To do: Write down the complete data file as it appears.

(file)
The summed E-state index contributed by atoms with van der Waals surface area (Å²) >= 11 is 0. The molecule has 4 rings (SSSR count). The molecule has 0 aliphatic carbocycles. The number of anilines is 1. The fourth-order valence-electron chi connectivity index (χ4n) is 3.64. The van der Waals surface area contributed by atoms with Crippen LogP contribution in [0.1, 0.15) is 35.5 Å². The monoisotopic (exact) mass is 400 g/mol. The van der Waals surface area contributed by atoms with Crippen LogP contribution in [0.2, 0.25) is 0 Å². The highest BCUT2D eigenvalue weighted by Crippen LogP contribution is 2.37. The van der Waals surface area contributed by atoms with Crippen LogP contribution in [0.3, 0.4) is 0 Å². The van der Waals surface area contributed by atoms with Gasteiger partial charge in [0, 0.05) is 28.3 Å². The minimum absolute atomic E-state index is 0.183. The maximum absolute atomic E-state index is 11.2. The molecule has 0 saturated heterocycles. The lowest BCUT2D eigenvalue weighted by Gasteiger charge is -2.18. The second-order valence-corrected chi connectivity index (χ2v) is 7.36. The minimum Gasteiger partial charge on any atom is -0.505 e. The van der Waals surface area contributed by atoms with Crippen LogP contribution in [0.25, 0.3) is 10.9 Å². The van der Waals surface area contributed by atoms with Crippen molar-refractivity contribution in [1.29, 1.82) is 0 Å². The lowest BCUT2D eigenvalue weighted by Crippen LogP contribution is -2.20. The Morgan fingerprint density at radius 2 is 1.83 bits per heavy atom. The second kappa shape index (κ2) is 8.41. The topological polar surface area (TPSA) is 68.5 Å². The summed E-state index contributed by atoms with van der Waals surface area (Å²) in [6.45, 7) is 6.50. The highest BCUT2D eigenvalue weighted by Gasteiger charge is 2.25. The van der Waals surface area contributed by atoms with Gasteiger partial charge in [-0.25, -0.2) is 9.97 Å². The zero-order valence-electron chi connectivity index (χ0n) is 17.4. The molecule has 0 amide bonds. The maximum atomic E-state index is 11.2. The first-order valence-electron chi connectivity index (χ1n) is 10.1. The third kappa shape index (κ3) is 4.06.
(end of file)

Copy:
The summed E-state index contributed by atoms with van der Waals surface area (Å²) >= 11 is 0. The molecule has 4 rings (SSSR count). The molecule has 0 aliphatic carbocycles. The number of anilines is 1. The fourth-order valence-electron chi connectivity index (χ4n) is 3.64. The van der Waals surface area contributed by atoms with Crippen LogP contribution in [0.1, 0.15) is 35.5 Å². The monoisotopic (exact) mass is 400 g/mol. The van der Waals surface area contributed by atoms with Crippen LogP contribution in [0.2, 0.25) is 0 Å². The highest BCUT2D eigenvalue weighted by Crippen LogP contribution is 2.37. The van der Waals surface area contributed by atoms with Crippen LogP contribution in [0.3, 0.4) is 0 Å². The van der Waals surface area contributed by atoms with Gasteiger partial charge in [0, 0.05) is 28.3 Å². The minimum absolute atomic E-state index is 0.183. The maximum absolute atomic E-state index is 11.2. The molecule has 0 saturated heterocycles. The lowest BCUT2D eigenvalue weighted by Gasteiger charge is -2.18. The second-order valence-corrected chi connectivity index (χ2v) is 7.36. The minimum Gasteiger partial charge on any atom is -0.505 e. The van der Waals surface area contributed by atoms with Crippen LogP contribution in [0.25, 0.3) is 10.9 Å². The van der Waals surface area contributed by atoms with Crippen molar-refractivity contribution in [1.29, 1.82) is 0 Å². The lowest BCUT2D eigenvalue weighted by Crippen LogP contribution is -2.20. The Morgan fingerprint density at radius 2 is 1.83 bits per heavy atom. The second kappa shape index (κ2) is 8.41. The topological polar surface area (TPSA) is 68.5 Å². The summed E-state index contributed by atoms with van der Waals surface area (Å²) in [6.45, 7) is 6.50. The highest BCUT2D eigenvalue weighted by Gasteiger charge is 2.25. The van der Waals surface area contributed by atoms with Gasteiger partial charge in [-0.25, -0.2) is 9.97 Å². The zero-order valence-electron chi connectivity index (χ0n) is 17.4. The molecule has 0 amide bonds. The maximum atomic E-state index is 11.2. The first-order valence-electron chi connectivity index (χ1n) is 10.1. The third kappa shape index (κ3) is 4.06.